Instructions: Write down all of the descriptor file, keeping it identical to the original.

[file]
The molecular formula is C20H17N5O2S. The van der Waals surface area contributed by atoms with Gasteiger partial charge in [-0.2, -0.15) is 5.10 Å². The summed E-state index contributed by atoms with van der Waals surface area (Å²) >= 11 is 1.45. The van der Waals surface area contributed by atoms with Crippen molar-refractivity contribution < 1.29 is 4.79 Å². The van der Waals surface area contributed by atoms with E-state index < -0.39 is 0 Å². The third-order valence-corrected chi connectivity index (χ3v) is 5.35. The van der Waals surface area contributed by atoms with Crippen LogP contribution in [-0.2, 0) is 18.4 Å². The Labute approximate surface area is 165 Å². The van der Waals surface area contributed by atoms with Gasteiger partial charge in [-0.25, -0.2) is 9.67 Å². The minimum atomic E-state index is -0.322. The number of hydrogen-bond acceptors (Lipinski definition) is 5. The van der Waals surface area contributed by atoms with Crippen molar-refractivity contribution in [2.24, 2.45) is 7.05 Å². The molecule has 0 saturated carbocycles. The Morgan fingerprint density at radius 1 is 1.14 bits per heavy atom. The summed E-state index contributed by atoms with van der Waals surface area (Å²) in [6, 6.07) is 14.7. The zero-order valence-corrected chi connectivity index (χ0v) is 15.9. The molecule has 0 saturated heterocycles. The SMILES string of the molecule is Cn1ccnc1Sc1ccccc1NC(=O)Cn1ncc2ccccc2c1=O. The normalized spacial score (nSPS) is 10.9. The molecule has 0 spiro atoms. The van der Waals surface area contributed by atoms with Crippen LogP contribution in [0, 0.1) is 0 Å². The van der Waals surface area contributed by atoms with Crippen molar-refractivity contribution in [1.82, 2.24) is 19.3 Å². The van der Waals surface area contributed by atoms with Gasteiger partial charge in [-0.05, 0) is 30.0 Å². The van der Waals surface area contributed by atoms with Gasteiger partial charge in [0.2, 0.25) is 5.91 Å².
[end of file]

The molecular formula is C20H17N5O2S. The van der Waals surface area contributed by atoms with Gasteiger partial charge in [-0.2, -0.15) is 5.10 Å². The summed E-state index contributed by atoms with van der Waals surface area (Å²) >= 11 is 1.45. The van der Waals surface area contributed by atoms with Crippen molar-refractivity contribution < 1.29 is 4.79 Å². The van der Waals surface area contributed by atoms with E-state index < -0.39 is 0 Å². The third-order valence-corrected chi connectivity index (χ3v) is 5.35. The van der Waals surface area contributed by atoms with Crippen LogP contribution in [-0.2, 0) is 18.4 Å². The Labute approximate surface area is 165 Å². The van der Waals surface area contributed by atoms with Gasteiger partial charge in [-0.25, -0.2) is 9.67 Å². The minimum atomic E-state index is -0.322. The number of hydrogen-bond acceptors (Lipinski definition) is 5. The van der Waals surface area contributed by atoms with Crippen molar-refractivity contribution in [2.24, 2.45) is 7.05 Å². The molecule has 0 saturated carbocycles. The Morgan fingerprint density at radius 1 is 1.14 bits per heavy atom. The summed E-state index contributed by atoms with van der Waals surface area (Å²) in [6, 6.07) is 14.7. The zero-order valence-corrected chi connectivity index (χ0v) is 15.9. The molecule has 0 saturated heterocycles. The SMILES string of the molecule is Cn1ccnc1Sc1ccccc1NC(=O)Cn1ncc2ccccc2c1=O. The normalized spacial score (nSPS) is 10.9. The molecule has 0 spiro atoms. The van der Waals surface area contributed by atoms with Crippen LogP contribution in [0, 0.1) is 0 Å². The van der Waals surface area contributed by atoms with Crippen molar-refractivity contribution in [1.82, 2.24) is 19.3 Å². The van der Waals surface area contributed by atoms with Gasteiger partial charge in [-0.05, 0) is 30.0 Å². The van der Waals surface area contributed by atoms with Gasteiger partial charge in [0.2, 0.25) is 5.91 Å².